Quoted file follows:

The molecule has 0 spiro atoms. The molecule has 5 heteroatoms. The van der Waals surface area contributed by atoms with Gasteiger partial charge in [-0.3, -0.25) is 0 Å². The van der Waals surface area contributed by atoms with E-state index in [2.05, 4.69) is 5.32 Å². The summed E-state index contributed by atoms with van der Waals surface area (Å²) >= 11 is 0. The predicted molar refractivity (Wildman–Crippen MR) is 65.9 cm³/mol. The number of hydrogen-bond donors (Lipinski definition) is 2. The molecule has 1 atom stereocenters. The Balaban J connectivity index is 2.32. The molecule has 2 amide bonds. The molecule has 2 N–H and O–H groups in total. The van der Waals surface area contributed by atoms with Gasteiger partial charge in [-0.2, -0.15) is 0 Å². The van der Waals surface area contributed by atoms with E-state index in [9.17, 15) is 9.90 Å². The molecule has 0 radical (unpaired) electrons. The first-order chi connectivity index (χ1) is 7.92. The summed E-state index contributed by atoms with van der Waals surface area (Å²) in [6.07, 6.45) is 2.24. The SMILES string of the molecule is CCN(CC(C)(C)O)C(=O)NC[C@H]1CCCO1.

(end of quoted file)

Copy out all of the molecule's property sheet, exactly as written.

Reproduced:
The molecule has 0 spiro atoms. The molecule has 5 heteroatoms. The van der Waals surface area contributed by atoms with Gasteiger partial charge in [-0.3, -0.25) is 0 Å². The van der Waals surface area contributed by atoms with E-state index in [2.05, 4.69) is 5.32 Å². The summed E-state index contributed by atoms with van der Waals surface area (Å²) >= 11 is 0. The predicted molar refractivity (Wildman–Crippen MR) is 65.9 cm³/mol. The number of hydrogen-bond donors (Lipinski definition) is 2. The molecule has 1 atom stereocenters. The Balaban J connectivity index is 2.32. The molecule has 2 amide bonds. The molecule has 2 N–H and O–H groups in total. The van der Waals surface area contributed by atoms with Gasteiger partial charge in [-0.2, -0.15) is 0 Å². The van der Waals surface area contributed by atoms with E-state index in [9.17, 15) is 9.90 Å². The molecule has 0 radical (unpaired) electrons. The first-order chi connectivity index (χ1) is 7.92. The summed E-state index contributed by atoms with van der Waals surface area (Å²) in [6.07, 6.45) is 2.24. The SMILES string of the molecule is CCN(CC(C)(C)O)C(=O)NC[C@H]1CCCO1.